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In Sylvia Plath’s book of poems, “Winter Trees”, she puts together many heartfelt works and poems that are in the form of a short story. These collections of poems were published by her husband, after the taking of her own life. Sylvia Plath’s poems are usually free verse and or have similar rhyming styles. Her poems are in the form of stanzas, with a variation of sentences. In “Winter Trees” she includes a play she wrote before her death. This play consisted of three London Women and their experiences of pregnancy and childbirth. The play was written through Sylvia Plath’s own experiences and hardships, using different characters to make it more of a story. The women express their thoughts and feelings in the play, giving the readers a bigger understanding of what they are going through and how Sylvia Plath contributed.

Plath writes, “And what if two lives leaked between my thighs?/ I have seen the white clean chamber with its instruments./ It’s a place of shrieks. It is not happy./…. I should have murdered this, that murdered me” (Plath 52). Plath displays that one of the women has hatred towards childbirth. Being hospitalized and having another human life to take care of was a very detrimental thought. Sylvia Plath shows her own views on her experience through the other women, as having children was a dread. Through the voice of the third woman, Sylvia Plath showcases how the process of childbirth was draining and took her focus away from her mental health. For instance, in “Winter Trees” continuing the play Plath writes, “There are the clothes of a fat woman I do not know./ There is my comb and brush. There is an emptiness./ I am so vulnerable suddenly./ I am wounded walking out of the hospital./ I am a wound that they are letting go./ I leave my health behind…”(Plath 59). The third woman speaks on her experience of childbirth and how she is now empty, metaphorically speaking. She feels emptiness and is an open wound. Her open wound symbolizes her vulnerability and mental health. This quote represents the theme of evil, as Sylvia Plath expresses the inner demons present within the play and the woman. Towards the end of the play, the women begin to realize their role in life, being a wife and mothers. Sylvia Plath brings in her personal experiences and how she felt being a woman and how her role contributed to her downfall. Lastly, the voices contribute and say “The streets may turn to paper suddenly, but I recover/ From the long fall, and find myself in bed,/ Safe on the mattress, hands braced, as for a fall./ I find myself again. I am no shadow/ Though there is a shadow starting from my feet. I am a wife./ The city waits and aches. The little grasses/ Crack through stone, and they are green with life” (Plath 64). The women are done with the process of childbirth and now home, out of the maternity ward. Now they are back to their role of a wife. The last sentence, “...and they are green with life” gives the last part a more positive outlook on life. During the childbirth process the themes of evil and death were present, and as the play came to an end the theme of life overshadowed the idea of death.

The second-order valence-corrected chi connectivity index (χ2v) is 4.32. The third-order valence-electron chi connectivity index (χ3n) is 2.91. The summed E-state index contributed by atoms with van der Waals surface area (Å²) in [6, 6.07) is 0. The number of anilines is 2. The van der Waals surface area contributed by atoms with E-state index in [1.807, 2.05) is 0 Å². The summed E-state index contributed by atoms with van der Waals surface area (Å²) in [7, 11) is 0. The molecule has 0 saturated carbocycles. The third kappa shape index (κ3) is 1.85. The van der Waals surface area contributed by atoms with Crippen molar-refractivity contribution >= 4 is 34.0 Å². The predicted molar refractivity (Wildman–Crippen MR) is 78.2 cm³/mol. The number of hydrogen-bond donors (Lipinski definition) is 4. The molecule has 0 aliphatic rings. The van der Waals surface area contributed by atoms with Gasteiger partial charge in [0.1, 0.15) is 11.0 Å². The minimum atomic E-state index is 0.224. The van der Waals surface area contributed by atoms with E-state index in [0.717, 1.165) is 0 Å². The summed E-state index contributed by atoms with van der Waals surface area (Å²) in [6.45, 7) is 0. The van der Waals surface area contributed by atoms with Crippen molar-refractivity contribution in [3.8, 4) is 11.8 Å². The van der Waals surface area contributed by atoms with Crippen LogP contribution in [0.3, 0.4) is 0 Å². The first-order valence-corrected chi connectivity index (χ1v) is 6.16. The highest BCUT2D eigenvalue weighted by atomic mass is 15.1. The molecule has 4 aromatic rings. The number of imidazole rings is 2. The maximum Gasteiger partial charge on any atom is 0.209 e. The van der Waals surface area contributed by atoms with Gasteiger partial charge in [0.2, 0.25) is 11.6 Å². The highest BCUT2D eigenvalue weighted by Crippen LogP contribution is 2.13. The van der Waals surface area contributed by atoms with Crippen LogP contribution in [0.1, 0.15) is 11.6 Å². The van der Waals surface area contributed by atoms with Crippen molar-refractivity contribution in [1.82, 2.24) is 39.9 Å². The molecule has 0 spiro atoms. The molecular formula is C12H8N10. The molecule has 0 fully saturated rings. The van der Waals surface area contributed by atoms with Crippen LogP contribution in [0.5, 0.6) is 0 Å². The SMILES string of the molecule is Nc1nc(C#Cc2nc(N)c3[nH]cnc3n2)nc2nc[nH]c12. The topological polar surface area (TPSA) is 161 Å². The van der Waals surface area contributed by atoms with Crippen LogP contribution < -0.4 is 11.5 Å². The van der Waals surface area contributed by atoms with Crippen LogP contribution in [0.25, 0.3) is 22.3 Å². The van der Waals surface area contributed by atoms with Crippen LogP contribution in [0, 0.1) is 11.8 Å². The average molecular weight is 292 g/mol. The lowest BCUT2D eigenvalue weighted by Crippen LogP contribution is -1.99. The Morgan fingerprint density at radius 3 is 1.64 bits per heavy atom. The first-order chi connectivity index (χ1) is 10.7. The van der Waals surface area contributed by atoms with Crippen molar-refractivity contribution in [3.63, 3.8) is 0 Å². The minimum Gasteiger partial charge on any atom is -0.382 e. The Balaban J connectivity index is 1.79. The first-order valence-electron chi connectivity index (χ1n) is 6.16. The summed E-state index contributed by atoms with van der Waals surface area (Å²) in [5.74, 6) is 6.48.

Sylvia Plath’s contribution to confessional poetry gave women a voice and awareness of the mental illness. Through her works, Plath concluded the ideas of mental illness around her private experiences involving feelings of emptiness, hardships, and her inner demons. This is present through all of her works, specifically through “Winter Trees”, “Ariel”, and “Parliament Hill Fields”. Her poems being published after her death by her husband provides more emphasis on the ideas she was producing in her works. Her poems also surround the idea of dysfunctional marriage and relationships. The style of her writings and the use of literary elements influenced the genre of confessional poetry. Whereas modern poets and authors such as Ellen Hopkins, follow the genre of confessionalism and the style of writing but writes using characters and plot.